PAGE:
food — with the child’s knowledge — as baby steps to make the food more approachable,” Zucker notes.
Another important factor: ensuring that mealtime has a consistent structure. About 40% of those surveyed said that knowing what to expect at mealtimes was helpful in making them — as kids — feel that they were being asked or encouraged to eat something, rather than forced.
The survey results reflect the fact that “individuals are more likely to repeat things that they enjoy and to stop doing things that they find aversive,” Zucker says.
Her advice: Aim at slowly expanding a child’s food horizons through encouragement and support, rather than by mandating a quick fix.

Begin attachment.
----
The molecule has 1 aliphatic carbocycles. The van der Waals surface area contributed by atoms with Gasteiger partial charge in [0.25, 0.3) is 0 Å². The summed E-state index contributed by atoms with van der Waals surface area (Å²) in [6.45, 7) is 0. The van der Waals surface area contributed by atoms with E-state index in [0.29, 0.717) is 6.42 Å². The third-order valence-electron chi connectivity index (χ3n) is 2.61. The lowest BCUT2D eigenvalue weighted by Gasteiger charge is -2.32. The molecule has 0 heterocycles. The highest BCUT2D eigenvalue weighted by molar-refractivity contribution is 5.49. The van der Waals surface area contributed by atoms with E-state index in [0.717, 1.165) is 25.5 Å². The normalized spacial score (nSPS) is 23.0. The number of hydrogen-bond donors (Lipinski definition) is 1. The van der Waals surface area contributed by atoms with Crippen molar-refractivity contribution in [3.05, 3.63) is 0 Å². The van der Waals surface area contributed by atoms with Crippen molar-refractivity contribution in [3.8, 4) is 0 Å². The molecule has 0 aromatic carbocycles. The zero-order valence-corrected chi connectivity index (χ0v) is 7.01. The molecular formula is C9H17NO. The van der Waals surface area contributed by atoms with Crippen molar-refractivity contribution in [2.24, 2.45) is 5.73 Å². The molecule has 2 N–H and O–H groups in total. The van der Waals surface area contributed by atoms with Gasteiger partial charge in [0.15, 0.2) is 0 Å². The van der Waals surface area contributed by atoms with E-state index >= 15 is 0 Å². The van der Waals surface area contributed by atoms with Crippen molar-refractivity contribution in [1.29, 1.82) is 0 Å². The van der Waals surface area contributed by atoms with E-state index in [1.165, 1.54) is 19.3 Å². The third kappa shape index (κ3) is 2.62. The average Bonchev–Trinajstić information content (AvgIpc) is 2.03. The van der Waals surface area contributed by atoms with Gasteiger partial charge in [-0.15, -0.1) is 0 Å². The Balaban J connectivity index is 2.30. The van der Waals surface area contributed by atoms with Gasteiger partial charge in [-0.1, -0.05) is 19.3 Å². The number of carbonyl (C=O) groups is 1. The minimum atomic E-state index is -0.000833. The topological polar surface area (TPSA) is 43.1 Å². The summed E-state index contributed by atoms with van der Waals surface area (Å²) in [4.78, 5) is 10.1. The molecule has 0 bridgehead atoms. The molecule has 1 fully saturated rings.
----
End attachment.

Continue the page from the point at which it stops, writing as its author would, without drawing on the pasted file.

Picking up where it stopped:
“When a child has ARFID, not only does the child experience impairment, but parents can suffer tremendous emotional losses and grieve the absence of enjoying delicious food with their children,” Zucker acknowledges. “It is understandable that parents would wish that a switch would flip” from one day to the next.
But while “their consumption of, and attitude towards, a variety of foods can indeed change,” the process is more likely to unfold “as a journey, rather than a breakthrough,” she explains.
“Nobody likes being told what to do,” Lona Sandon, program director of the department of clinical nutrition at the school of health professions at UT Southwestern Medical Center in Dallas says.
“That includes being told what to eat whether you are a kid or an adult,” Sandon stresses. “If you have aversions to certain tastes, textures, colors or smells of foods, feeling forced to eat something is just going to increase anxiety around eating and make things worse.”
Her advice: “Whether you have just a picky eater or a child with ARFID, it is important to not turn mealtimes into a power struggle. The key